Although we know the mountain as “Everest,” Tibetan natives have called the mountain by the ancient name
“​Chomolungma​” (also spelled “Qomolangma”) for centuries. The Tibetan name means “Goddess Mother of
Mountains.” But that isn’t the only other name it goes by. The Nepalese people know it as “​Sagarmatha​,”
meaning “Forehead in the Sky,” so the mountain is now a part of the Nepalese “Sagarmatha National Park.”

The mountain was only named “Everest” when British surveyor Andrew Waugh ​failed to find​ a commonly used
local name. After studying maps of the surrounding areas and still being unable to make a decision, he named
the mountain after Indian Surveyor General ​George Everest​, head of the British team that first surveyed the
Himalayas. Colonel Everest objected to the honor, but the British officially changed their name for the mountain
from “Peak XV” to “Mount Everest” in 1865.

3. A Human Traffic Jam

Photo credit: ​Ralf Dujmovits

Despite Everest ​costing thousands of dollars​ to climb, more people than ever are trying to summit it. In 2012,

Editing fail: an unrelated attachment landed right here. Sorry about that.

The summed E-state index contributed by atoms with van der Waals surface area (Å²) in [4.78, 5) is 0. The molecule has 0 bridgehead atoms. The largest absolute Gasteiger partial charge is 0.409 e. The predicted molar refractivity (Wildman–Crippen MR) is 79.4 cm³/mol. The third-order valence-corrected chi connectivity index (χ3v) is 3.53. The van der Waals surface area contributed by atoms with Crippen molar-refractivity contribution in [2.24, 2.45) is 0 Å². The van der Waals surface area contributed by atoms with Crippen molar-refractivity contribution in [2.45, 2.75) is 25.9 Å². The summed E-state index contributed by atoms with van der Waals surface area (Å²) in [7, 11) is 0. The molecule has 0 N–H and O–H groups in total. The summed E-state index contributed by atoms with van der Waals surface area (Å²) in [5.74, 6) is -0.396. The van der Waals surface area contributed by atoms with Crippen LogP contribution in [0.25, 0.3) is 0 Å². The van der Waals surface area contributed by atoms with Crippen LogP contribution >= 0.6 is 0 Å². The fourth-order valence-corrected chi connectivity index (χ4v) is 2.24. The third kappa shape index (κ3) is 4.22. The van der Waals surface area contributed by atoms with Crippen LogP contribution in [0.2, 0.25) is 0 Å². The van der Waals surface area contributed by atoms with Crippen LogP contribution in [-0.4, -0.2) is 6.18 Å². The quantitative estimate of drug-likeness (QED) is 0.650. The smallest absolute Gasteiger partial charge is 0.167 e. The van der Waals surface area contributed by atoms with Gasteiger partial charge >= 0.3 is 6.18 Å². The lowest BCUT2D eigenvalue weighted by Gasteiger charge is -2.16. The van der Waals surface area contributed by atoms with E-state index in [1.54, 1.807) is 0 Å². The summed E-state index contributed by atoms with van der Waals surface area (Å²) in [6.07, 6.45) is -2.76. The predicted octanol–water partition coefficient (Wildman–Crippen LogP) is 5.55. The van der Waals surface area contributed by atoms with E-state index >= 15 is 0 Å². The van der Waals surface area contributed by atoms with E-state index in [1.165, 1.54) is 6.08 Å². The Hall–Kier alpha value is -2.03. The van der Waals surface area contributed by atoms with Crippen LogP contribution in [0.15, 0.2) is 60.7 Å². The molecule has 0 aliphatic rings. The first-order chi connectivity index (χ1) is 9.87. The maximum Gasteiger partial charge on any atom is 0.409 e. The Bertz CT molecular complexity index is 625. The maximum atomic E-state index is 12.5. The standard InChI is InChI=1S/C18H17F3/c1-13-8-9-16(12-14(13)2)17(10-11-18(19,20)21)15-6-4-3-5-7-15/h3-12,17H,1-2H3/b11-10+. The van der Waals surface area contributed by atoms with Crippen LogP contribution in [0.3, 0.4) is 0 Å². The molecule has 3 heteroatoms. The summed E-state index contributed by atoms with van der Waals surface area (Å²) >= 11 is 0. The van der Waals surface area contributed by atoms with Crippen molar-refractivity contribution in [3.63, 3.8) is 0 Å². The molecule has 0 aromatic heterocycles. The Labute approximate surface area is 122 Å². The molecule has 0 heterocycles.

German mountaineer Ralf Dujmovits captured a shocking image showing hundreds of climbers lining up to
reach the summit. Ralf had made the decision to turn back at the South Col of the mountain due to poor
weather conditions when he spotted the ​painfully long queue​.

On May 19, 2012, climbers crowding one landmark near the summit faced a​two-hour wait​. In the course of just
half a day, 234 people managed to reach the peak—but four people died, raising major concerns over the
climbing process. Nepal specialists that year added a ​new fixed rope​ to ease congestion, and there have even
been talks of installing permanent ladders.

2. The World’s Dirtiest Mountain

Photo credit: ​Himalaya Expeditions


Countless photos document climbers on their way to the Everest summit, but we rarely see images of what